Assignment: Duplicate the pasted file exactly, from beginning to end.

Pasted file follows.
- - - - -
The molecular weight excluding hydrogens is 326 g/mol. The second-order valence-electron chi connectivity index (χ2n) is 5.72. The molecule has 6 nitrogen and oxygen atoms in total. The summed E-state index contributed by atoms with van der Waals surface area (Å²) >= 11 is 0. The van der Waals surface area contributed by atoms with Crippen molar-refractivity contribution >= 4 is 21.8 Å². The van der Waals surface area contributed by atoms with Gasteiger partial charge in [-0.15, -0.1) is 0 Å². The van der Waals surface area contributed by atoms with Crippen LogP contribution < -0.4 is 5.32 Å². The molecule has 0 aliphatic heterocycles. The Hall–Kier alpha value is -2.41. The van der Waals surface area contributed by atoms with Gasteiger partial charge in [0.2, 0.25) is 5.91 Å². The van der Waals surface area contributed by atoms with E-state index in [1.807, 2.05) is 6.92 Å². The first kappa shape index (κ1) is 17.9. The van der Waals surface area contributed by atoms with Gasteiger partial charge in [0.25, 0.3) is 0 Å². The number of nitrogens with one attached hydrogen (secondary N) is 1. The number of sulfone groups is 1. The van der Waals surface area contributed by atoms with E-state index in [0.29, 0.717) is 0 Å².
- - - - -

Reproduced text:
The molecular weight excluding hydrogens is 326 g/mol. The second-order valence-electron chi connectivity index (χ2n) is 5.72. The molecule has 6 nitrogen and oxygen atoms in total. The summed E-state index contributed by atoms with van der Waals surface area (Å²) >= 11 is 0. The van der Waals surface area contributed by atoms with Crippen molar-refractivity contribution >= 4 is 21.8 Å². The van der Waals surface area contributed by atoms with Gasteiger partial charge in [-0.15, -0.1) is 0 Å². The van der Waals surface area contributed by atoms with Crippen LogP contribution < -0.4 is 5.32 Å². The molecule has 0 aliphatic heterocycles. The Hall–Kier alpha value is -2.41. The van der Waals surface area contributed by atoms with Gasteiger partial charge in [0.2, 0.25) is 5.91 Å². The van der Waals surface area contributed by atoms with E-state index in [1.807, 2.05) is 6.92 Å². The first kappa shape index (κ1) is 17.9. The van der Waals surface area contributed by atoms with Gasteiger partial charge in [0.25, 0.3) is 0 Å². The number of nitrogens with one attached hydrogen (secondary N) is 1. The number of sulfone groups is 1. The van der Waals surface area contributed by atoms with E-state index in [0.29, 0.717) is 0 Å².